What better way to finish off a trip to Ayutthaya than a ride on an elephant 😀
Wehat Chamrun is a Chinese-style two-story mansion at Bang Pa In Palace that was built by the equivalent of the Chinese Chamber of Commerce and presented to King Chulalongkorn in 1889. Prince Ookhtomsky recorded that, " It is really a palace of romance, with ornamented tiled floors, massive ebony furniture, gold, silver, and porcelain freely... Continue Reading →
Also know as the divine seat of personal freedom, Aisawan Thiphya-At is a Thai style pavilion sitting in the middle of the pond within the grounds of Ban Pa In Palace.
Some Silly Sages
A merrily painted lookalike lighthouse tends to bring out the best of us 🙂
Ho Withun Thatsana, also known as Sages Lookout, was built by King Chulalongkorn in 1881 as a lookout tower for viewing the surrounding countryside of Bang Pa In Palace.
Bang Pa In Royal Palace
Approximately 60kms north of Bangkok, in the province of Ayutthaya, lies Bang Pa In Palace (Thai: พระราชวังบางปะอิน) - the summer palace of the King and Queen of Thailand. The original Palace was built by King Prasat Thong of Ayutthaya early in the 17th century however it was left abandoned for nearly a century after the... Continue Reading →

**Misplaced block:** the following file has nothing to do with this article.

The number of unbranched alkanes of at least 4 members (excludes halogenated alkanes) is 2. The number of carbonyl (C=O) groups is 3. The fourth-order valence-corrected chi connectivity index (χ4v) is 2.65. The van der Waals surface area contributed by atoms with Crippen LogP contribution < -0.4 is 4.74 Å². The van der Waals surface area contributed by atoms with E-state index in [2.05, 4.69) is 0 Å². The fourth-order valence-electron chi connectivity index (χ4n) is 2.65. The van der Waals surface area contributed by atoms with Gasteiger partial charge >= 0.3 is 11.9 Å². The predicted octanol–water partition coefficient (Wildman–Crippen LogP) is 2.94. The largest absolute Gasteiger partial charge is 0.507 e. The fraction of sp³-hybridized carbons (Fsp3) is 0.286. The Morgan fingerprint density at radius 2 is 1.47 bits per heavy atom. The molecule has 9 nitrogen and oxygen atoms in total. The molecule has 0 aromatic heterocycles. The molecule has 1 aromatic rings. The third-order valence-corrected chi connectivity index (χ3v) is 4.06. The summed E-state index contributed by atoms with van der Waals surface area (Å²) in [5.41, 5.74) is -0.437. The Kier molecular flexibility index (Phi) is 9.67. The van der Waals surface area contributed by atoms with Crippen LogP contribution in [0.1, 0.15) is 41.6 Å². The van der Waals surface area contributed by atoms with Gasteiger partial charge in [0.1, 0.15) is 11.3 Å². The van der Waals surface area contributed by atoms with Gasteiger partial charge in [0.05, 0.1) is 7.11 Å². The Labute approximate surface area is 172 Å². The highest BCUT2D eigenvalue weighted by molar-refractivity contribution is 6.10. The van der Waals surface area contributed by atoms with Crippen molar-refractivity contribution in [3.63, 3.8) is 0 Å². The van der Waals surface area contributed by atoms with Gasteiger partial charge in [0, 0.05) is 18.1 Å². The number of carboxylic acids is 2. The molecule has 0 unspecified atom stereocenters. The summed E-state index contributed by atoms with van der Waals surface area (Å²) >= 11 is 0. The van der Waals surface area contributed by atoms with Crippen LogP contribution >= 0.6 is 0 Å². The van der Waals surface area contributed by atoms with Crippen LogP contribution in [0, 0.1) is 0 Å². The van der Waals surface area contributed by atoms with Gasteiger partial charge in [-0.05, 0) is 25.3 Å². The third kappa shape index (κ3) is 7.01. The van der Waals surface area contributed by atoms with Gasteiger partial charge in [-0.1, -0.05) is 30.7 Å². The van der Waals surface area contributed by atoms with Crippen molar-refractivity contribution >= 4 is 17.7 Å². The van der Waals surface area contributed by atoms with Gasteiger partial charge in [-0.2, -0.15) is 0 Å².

Just before leaving Oxford to emigrate to Sydney Mel gave me Oxford Bear. Since 2007 he has come with me on my travels. I introduced him to Matthew. They get on well. And now Oxford Bear is exploring Asia. Ayutthaya was one of his favourites.
One of the highlights of our trip to Bangkok was a visit to the Ayutthaya historical park. It was once one of the largest cities in the world. The ruins still beautiful. History Ayutthaya city (full name Phra Nakhon Si Ayutthaya, Thai: พระนครศรีอยุธยา) is the capital of Ayutthaya province in Thailand. Located in the valley... Continue Reading →
The Buddha Tree at Ayutthaya. The Buddha Tree grows amongst the ruins of Wat Mahathat and is one of the most iconic images of Thailand. The head was once part of a sandstone Buddha image occupying the Wat in Ayutthaya, which was the capital of Thailand (then called Siam) at the time. In 1767 the... Continue Reading →